Media have the power to mold us. Advertisers and producers will only feed us the content they know we will consume. As the audience, we can control this harsh media diet. If we stop accepting these false images of beauty and concepts of perfection, the media will have to get creative. If we demand for natural beauty, pro-feminism, and equality then we may finally start to receive it.

At some point, writer’s block strikes


Writer’s block. At some point in every journalist’s career, they will run into some kind of writer’s block.

Quite the agonizing experience, truthfully. We want to write but the words are just not presenting themselves onto the page. So where does this condition come from?

There are a few possible symptoms that come from this diagnosis. Sometimes a topic for the article is hard to find. Other times, we do not have enough information to write a thorough story. Or maybe the topic is so captivating, that we just cannot find the proper way to start the article. And then there are times when we just do not have the motivation to write, which leads to procrastination; but that is a different story.

Whatever the reason may be, writer’s block can be caught by an innocent writer at any given time. However, there is hope.

To cure said writer’s block, a journalist can look at what is popular in the news or pop culture to get a topic idea. He or she could also re-interview their subjects or conduct more research to add to their article. If you are overzealous about writing your article, come up with an outline and brainstorm the skeleton of the article

Ironically enough, I experienced writer’s block creating this post. I have typed up and erased all of these sentences countless times, to the point that I reached a minor level of anxiety. My cure was simple: Get up, walk away and come back to it later. Once I returned, the hindering writer’s block disappeared … until next time.

Half research, half writing, all journalism


Reporting on current events seems very simple from an outside perspective. Ask some questions, write down the answers, and then post the article on a medium: BAM, journalism.

Au contraire, the process of creating a well-saturated news story requires far more work and effort from the journalist. The goal of journalism is to deliver the truth by any ethical means necessary, which may require more than a basic Q&A.

Before conducting an interview, a journalist will usually prepare a list of questions or topics to discuss with the interviewee. Journalists are researchers. These discussion tools are a condensed version of all the research and inquiry the journalist made about the news topic.

Take for instance the recent CNN article about a ‘Hunger Games’ tour in Atlanta. Before writing this article, the journalist probably had to research what the “Hunger Games” was and why they had a tour set in Atlanta. He or she probably had to look up the company that was producing the tour to contact. The journalist may have also had to go to Atlanta and experience the tour for themselves.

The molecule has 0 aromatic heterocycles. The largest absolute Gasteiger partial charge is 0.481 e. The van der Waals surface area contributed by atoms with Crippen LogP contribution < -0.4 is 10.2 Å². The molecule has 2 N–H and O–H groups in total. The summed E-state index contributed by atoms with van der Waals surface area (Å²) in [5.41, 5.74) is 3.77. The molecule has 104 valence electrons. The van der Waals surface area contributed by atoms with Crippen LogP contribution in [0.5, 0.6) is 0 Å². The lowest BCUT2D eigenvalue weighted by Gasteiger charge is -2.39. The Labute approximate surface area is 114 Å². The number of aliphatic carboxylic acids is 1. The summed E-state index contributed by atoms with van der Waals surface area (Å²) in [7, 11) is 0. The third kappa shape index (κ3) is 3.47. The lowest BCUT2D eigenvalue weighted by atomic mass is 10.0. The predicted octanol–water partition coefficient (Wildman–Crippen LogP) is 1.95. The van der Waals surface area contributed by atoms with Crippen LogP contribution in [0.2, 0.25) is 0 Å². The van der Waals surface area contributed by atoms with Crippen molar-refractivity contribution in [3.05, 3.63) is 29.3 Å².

Journalistic research can be a simple keyword search on Google or an elaborate voyage to an unknown place just to get a better synopsis of the topic at hand. Perhaps this is part of the reason why journalists, such as myself, fall in love with this field of study. Journalism combines our thirst for knowledge and love of writing than can lead us to an ambiguous quest.

Social media: From tweets to articles


In recent news, Harry Potter star Emma Watson announced her recent casting as Belle in Disney’s upcoming, live-action movie “Beauty and the Beast.”

As I read the Entertainment Weekly article, I wondered how did she release the news? Watson made the news public via Facebook as fans cheered across the Internet.

I, a young and ambitious journalist, had to wonder if this was acceptable in the news media. Is it ethically correct for journalists to use social media as reliable and trustworthy sources when reporting?

Continuing my search for answers, I found another example of social media being used as news sources. Surprise, surprise; Watson is the shining star in an “Entertainment Tonight” article.

This time, Watson used Twitter. Fans constantly tweet at A-list celebrities such as Watson and, on occasion, receive replies from them. It appears that Watson was having a little Q&A session through tweets, speaking about her HeForShe campaign and giving young women advice.

I concluded that social media as news sources are not entirely unethical. Watson has her social media accounts displayed for public viewing. Moreover, Watson has given consent for us to see these updates; allowing us to share and converse about them.  Because there is permission from the original source, a journalist can use Watson’s tweets and posts as fuel for a news story.

However, what if this consent was never given? What if an Einstein computer hacker helped a journalist enter right into Watson’s Facebook and essentially leak her private posts?

If this were the case, the journalist would be ethically unjust. A reporter cannot simply use information without consent from the source and without verifying that information.